Serving
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Beef with Broccoli & Rice Noodles
Thailand - Central
  -   Kwaytiow Paht Si-Yu
Serves
Effort:
Sched:
DoAhead:  
2 main  
***
35 min  
Prep
A very popular one dish lunch in Thailand. The recipe will serve two as a single main dish or four on an Asian style table with other dishes. Working with the noodles is a bit tricky, so read the notes. See Recipe #1 for restaurant style.



10
7
7
2
2
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1
1
1
1/2
------
1/2
1-1/2
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oz
oz
oz
cl

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T
t
T
t
---
T
T
---
Rice Noodles, wide (1)
Beef, lean
Broccoli, Chinese (2)
Garlic
Eggs
-- Sauce
Fish Sauce (3)
Sugar (opt) (4)
Soy Sauce (5)
Pepper black
----------
Oil
Oil (more)
-- Serve with
Chili Vinegar Sauce (6)
      and/or
Chili Garlic Sauce
Prep   -   (20 min)
  1. Separate and cut fresh RICE NOODLES 1 inch by 3 inches. If dried, See Note-1.
  2. Slice BEEF very thin in pieces about 1" x 2".
  3. Cut BROCCOLI leaves into 2 inch pieces. Cut stems at a very shallow diagonal into "horse ears" about 1/4 inch thick at the base end increasing to 1 inch at the thin end. Keep stems separate from leaves and tender tips.
  4. Chop GARLIC medium.
  5. Beat EGGS medium.
  6. Mix together All Sauce items.
Run   -   (15 min)
  1. Everything must be ready - this will go very fast.
  2. In a wok or spacious sauté pan heat 1/2 T Oil over moderate heat and pour in Eggs. Tilt the pan toward you and push the eggs up away from you until they are no longer runny but not overcooked. Remove them from the pan and set aside.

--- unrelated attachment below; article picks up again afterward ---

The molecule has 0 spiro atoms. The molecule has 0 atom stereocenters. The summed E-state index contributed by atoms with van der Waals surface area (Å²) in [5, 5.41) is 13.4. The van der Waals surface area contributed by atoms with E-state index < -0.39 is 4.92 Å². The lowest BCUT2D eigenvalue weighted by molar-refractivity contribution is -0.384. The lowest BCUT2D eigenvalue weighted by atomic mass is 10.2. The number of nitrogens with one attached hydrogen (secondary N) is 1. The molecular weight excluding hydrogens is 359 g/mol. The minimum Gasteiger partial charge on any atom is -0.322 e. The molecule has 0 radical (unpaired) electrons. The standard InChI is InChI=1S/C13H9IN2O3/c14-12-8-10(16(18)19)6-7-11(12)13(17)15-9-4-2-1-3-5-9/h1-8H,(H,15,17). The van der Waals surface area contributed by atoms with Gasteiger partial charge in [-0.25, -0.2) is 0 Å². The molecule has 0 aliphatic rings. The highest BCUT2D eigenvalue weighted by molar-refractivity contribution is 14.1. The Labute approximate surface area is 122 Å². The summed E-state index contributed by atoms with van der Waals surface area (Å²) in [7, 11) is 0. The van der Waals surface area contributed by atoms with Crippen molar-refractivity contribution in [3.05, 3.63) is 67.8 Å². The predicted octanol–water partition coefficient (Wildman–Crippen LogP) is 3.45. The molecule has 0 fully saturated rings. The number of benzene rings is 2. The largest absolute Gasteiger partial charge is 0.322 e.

3. Add 1-1/2 T Oil to the pan. Fry the Garlic stirring until the first hint of color, then turn the heat to very high and stir in Beef and Broccoli Stems. Fry stirring until the Beef is cooked through and Stems are crisp tender.
  4. Stir in Broccoli Leaves until well wilted, Then stir the Eggs back in, breaking them up into shards until they are well distributed.
  5. Distribute Noodles over the top and stir them in very quickly until reasonably well distributed, then pour the Sauce mix over and stir it in quickly.
  6. Serve immediately.
NOTES:
  1. Rice noodles:   These should be 3/4 inch or wider. Unfortunately noodles that wide are hard to find either fresh or dried. I usually cut them 1 inch wide from fresh Rice Roll (sheets of rice noodle). These vary in thickness, thicker ones work better. If dried (Rice Flakes are a good size) soak in cool water 1 to 1-1/2 hours depending on thickness. 5-1/2 ounces will make 10 ounces soaked. If you are unpracticed you may find the dried more forgiving and easier to handle. Using fresh noodles, I cut the block into 2 inch widths, then rub the sheets loose one by one and cut them to width. Spread them out and keep them fluffed up so they don't all stick together. For details see our Rice Noodles page.
  2. Chinese Broccoli:   Gai-lan is similar to Italian rapini but with larger leaves. If all you have is regular broccoli cut into small florets and discard tough main stem but keep all the smaller stems. For details see our Gai Lan page.
  3. Fish Sauce:   This clear liquid is as essential to Southeast Asian cuisine as it was to Imperial Rome. For details see our Fish Sauce - Introduction page.
  4. Sugar:   Optional, and I seldom use it - but it does cover the slight bitterness of broccoli if that would bother you.
  5. Soy Sauce:   Most recipes call for "Dark Soy Sauce" but I prefer the lighter flavor and appearance of regular soy sauce.
  6. Condiments:   Two of the essential Thai table condiments (the third is dry chili flake). We have a recipe for Chili Vinegar Sauce. For the Chili Garlic Sauce the ubiquitous Huy Fong brand will do fine. It's not totally authentic (they don't have red ripe jalapeno chilies in Thailand - yet) but no-one seems to mind the extra flavor.
  7. U.S. measure: t=teaspoon, T=Tablespoon, c=cup, qt=quart, oz=ounce, #=pound, cl=clove in=inch, ar=as required tt=to taste
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